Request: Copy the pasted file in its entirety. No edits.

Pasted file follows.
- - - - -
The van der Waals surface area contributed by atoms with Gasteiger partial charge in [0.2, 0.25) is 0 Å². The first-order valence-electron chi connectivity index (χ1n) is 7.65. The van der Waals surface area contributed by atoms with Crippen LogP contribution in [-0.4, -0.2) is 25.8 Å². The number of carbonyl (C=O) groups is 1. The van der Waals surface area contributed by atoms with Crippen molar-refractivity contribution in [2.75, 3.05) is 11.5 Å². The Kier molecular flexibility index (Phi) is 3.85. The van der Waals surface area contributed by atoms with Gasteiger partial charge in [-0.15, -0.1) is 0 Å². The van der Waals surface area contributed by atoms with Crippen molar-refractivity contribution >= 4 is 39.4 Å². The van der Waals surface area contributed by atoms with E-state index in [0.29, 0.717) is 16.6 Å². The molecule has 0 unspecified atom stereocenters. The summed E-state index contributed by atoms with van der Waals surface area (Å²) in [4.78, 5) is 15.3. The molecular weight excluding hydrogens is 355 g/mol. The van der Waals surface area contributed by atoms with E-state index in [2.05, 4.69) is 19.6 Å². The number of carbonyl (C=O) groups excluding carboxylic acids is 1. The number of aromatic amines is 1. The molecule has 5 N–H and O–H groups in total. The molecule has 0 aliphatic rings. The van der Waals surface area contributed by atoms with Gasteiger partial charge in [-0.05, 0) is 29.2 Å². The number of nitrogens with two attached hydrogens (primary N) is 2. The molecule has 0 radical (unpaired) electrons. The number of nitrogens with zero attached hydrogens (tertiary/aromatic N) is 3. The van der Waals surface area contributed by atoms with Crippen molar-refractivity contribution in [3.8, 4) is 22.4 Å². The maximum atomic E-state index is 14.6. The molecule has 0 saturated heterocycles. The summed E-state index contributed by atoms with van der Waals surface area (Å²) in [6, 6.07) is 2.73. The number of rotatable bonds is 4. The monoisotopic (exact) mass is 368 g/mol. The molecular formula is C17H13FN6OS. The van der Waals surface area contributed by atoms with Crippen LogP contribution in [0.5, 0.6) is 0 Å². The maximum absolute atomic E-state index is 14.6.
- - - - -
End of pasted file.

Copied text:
The van der Waals surface area contributed by atoms with Gasteiger partial charge in [0.2, 0.25) is 0 Å². The first-order valence-electron chi connectivity index (χ1n) is 7.65. The van der Waals surface area contributed by atoms with Crippen LogP contribution in [-0.4, -0.2) is 25.8 Å². The number of carbonyl (C=O) groups is 1. The van der Waals surface area contributed by atoms with Crippen molar-refractivity contribution in [2.75, 3.05) is 11.5 Å². The Kier molecular flexibility index (Phi) is 3.85. The van der Waals surface area contributed by atoms with Gasteiger partial charge in [-0.15, -0.1) is 0 Å². The van der Waals surface area contributed by atoms with Crippen molar-refractivity contribution >= 4 is 39.4 Å². The van der Waals surface area contributed by atoms with E-state index in [0.29, 0.717) is 16.6 Å². The molecule has 0 unspecified atom stereocenters. The summed E-state index contributed by atoms with van der Waals surface area (Å²) in [4.78, 5) is 15.3. The molecular weight excluding hydrogens is 355 g/mol. The van der Waals surface area contributed by atoms with E-state index in [2.05, 4.69) is 19.6 Å². The number of carbonyl (C=O) groups excluding carboxylic acids is 1. The number of aromatic amines is 1. The molecule has 5 N–H and O–H groups in total. The molecule has 0 aliphatic rings. The van der Waals surface area contributed by atoms with Gasteiger partial charge in [-0.05, 0) is 29.2 Å². The number of nitrogens with two attached hydrogens (primary N) is 2. The molecule has 0 radical (unpaired) electrons. The number of nitrogens with zero attached hydrogens (tertiary/aromatic N) is 3. The van der Waals surface area contributed by atoms with Crippen molar-refractivity contribution in [3.8, 4) is 22.4 Å². The maximum atomic E-state index is 14.6. The molecule has 0 saturated heterocycles. The summed E-state index contributed by atoms with van der Waals surface area (Å²) in [6, 6.07) is 2.73. The number of rotatable bonds is 4. The monoisotopic (exact) mass is 368 g/mol. The molecular formula is C17H13FN6OS. The van der Waals surface area contributed by atoms with Crippen LogP contribution in [0.5, 0.6) is 0 Å². The maximum absolute atomic E-state index is 14.6.